[OPE-L] valorisation, realisation, and the two equalities

From: Jurriaan Bendien (adsl675281@TISCALI.NL)
Date: Tue Oct 02 2007 - 18:37:52 EDT

Hi Paul, 

One more. I still think my interpretation is correct, and therefore I reject the Mohun-Mattick-Bullock-Grossmann-Nicolaus interpretation of this concept as false. When Marx discusses the valorisation process in cap. 1 ch. 7 section 2, he in fact makes his view on valorisation very explicit, although some of what he says is lost in the older English translations as I mentioned.

Among other things, he states:

"Dieser ganze Verlauf, die Verwandlung seines Geldes in Kapital, geht in der Zirkulationssphäre vor und geht nicht in ihr vor. Durch die Vermittlung der Zirkulation, weil bedingt durch den Kauf der Arbeitskraft auf dem Warenmarkt. Nicht in der Zirkulation, denn sie leitet nur den Verwertungsprozeß ein, der sich in der Produktionssphäre zuträgt." http://www.mlwerke.de/me/me23/me23_192.htm#Kap_5_2

Literally translated, "this whole course of events, the transformation of his [i.e. the capitalist's] money into capital, proceeds both within the sphere of circulation and also not within it. [On the one side] Through the mediation of circulation, because predicated on the purchase of labour-power in the commodity market. [On the other side] Not in circulation, since this only ushers in the valorisation process which happens in the sphere of production."

So it is very clear from this statement in what Marx himself published that valorisation in production and realisation in circulation are separate processes. Verwertung means literally the "transformation or conversion into value". It is capital which is valorised within production. This core concept of valorisation is crucial in Marx's theory for five main reasons:

(1) It describes how capital can increase in value through production, even if we presuppose the exchange of equal values in the transactions M-C and C'-M', which in fact does not occur because unequal exchange to some or other extent is the norm.
(2) The valorisation process is not simply a "value-adding" process to be inferred by deducting input costs from output sales, but the augmentation of the value of capital external to exchange; the ultimate purpose of the capitalist production process is not value-creation as such, but value-creation which augments the value of capital.
(3) The valorisation process occurs exclusively and only through the performance of surplus labour in production which is objectified in a surplus product existing prior to exchange.
(4) The valorisation process assumes that living labour conserves capital value, and transfers it to the products, as well as adding new value to it, i.e. valorisation cannot occur unless the capital value is conserved and transferred to the new products by living labour within the production process.
(5) It is precisely the dyssynchrony between valorisation and realisation of capital as separate moments which is at the very core of the dynamics of capital accumulation, given a capitalist mode of production, namely, the physical inputs used can be bought, and outputs can be sold, at above or below their value. A greater capital value is produced within production, but how this new capital value will be evaluated in the market cannot be known with certainty or exactitude in advance, i.e. more or less of that new capital value may be realised in the trading process.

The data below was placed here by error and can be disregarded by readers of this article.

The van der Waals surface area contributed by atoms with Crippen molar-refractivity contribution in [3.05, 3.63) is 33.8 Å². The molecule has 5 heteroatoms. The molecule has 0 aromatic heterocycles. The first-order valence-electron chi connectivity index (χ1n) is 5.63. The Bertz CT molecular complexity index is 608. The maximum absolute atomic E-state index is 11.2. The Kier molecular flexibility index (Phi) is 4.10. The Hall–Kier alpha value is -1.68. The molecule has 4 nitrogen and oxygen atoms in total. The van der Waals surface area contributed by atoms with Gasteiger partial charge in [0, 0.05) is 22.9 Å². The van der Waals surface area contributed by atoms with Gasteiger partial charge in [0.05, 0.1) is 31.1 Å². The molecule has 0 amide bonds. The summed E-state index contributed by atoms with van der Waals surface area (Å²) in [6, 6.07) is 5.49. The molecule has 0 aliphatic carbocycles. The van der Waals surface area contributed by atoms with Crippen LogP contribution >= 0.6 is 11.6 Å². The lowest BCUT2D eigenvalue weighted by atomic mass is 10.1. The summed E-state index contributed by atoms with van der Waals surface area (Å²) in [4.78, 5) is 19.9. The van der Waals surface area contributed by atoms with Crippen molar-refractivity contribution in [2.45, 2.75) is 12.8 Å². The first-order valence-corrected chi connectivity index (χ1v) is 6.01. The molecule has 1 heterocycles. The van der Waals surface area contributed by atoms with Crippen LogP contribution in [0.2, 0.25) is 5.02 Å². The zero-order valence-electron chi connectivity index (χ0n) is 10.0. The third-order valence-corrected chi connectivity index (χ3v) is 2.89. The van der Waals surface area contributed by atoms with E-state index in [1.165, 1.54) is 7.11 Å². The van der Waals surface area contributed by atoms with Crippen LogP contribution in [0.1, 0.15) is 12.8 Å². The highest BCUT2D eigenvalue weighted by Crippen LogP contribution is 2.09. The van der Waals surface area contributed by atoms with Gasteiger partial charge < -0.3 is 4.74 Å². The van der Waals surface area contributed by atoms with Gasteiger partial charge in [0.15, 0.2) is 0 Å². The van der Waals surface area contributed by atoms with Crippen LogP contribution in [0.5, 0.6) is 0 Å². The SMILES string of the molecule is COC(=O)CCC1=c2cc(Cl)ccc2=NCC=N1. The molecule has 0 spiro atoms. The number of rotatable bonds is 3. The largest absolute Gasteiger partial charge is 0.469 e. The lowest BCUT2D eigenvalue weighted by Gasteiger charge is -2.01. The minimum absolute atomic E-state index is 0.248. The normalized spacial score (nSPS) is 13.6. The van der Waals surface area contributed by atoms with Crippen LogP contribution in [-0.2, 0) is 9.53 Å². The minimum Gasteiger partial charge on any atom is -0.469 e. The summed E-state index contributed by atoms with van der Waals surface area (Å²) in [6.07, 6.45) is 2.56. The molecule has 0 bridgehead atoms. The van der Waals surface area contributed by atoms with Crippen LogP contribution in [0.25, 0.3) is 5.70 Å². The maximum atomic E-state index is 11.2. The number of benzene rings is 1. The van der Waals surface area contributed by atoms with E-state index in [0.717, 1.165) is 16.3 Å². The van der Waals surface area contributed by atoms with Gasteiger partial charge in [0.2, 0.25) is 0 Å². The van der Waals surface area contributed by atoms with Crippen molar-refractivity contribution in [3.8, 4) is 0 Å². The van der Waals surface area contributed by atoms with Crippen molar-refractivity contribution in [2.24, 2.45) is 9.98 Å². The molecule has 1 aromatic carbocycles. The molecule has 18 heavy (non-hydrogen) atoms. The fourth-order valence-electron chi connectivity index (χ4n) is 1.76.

This ultimately explains precisely why there exists a permanent pressure to increase labour-productivity in capitalist production, leaving aside the pressures of competition. The owner of production capital generally has no control over the fluctuations and viccissitudes of the prices in markets within which he trades, mainly what he can do is economise within his production process such that the most is produced at the least cost, so that he realises the maximum of the capital value newly produced, whatever those market fluctuations and vicissitudes happen to be. In other words, more or less surplus-value can be realised through sales, and ultimately the only way there is, to ensure the maximum will be realised, is to produce as much of it as possible, with all that implies for the exploitation of human labour.

Marxist economists have generally tried to prove with mathematics the synchrony of valorisation and realisation, such that values match prices in aggregate (assuming perfect competition). But really what matters in Marx's theory is precisely the dyssynchrony between them, i.e. the fact that prices may realise more than or less than the value of commodities. That is what explains the longrun developmental trajectory of the capitalist system: the quest for surplus-profits (above-average profits under conditions of imperfect competition) on the one side, and the ultimate destruction of industries that realise prices below the value of the commodities they produce on the other side. The shifts or movements in value relations and the shifts or movements in price relations, though they influence each other indirectly, occur independently from each other. Hence Marx's explicit claim that the process of price formation and the process of value formation occur independently from each other. If they coincided, the distinction between them would be completely redundant, as Sraffians claim. The Sraffians think you can explain price formation by price formation, but Marx thinks that price formation has to be explained ultimately in terms of value formation, i.e. aggregate values set boundaries for aggregate prices, at least in the long term, although at each given moment there may be only a tenuous relationship between particular values and particular prices.


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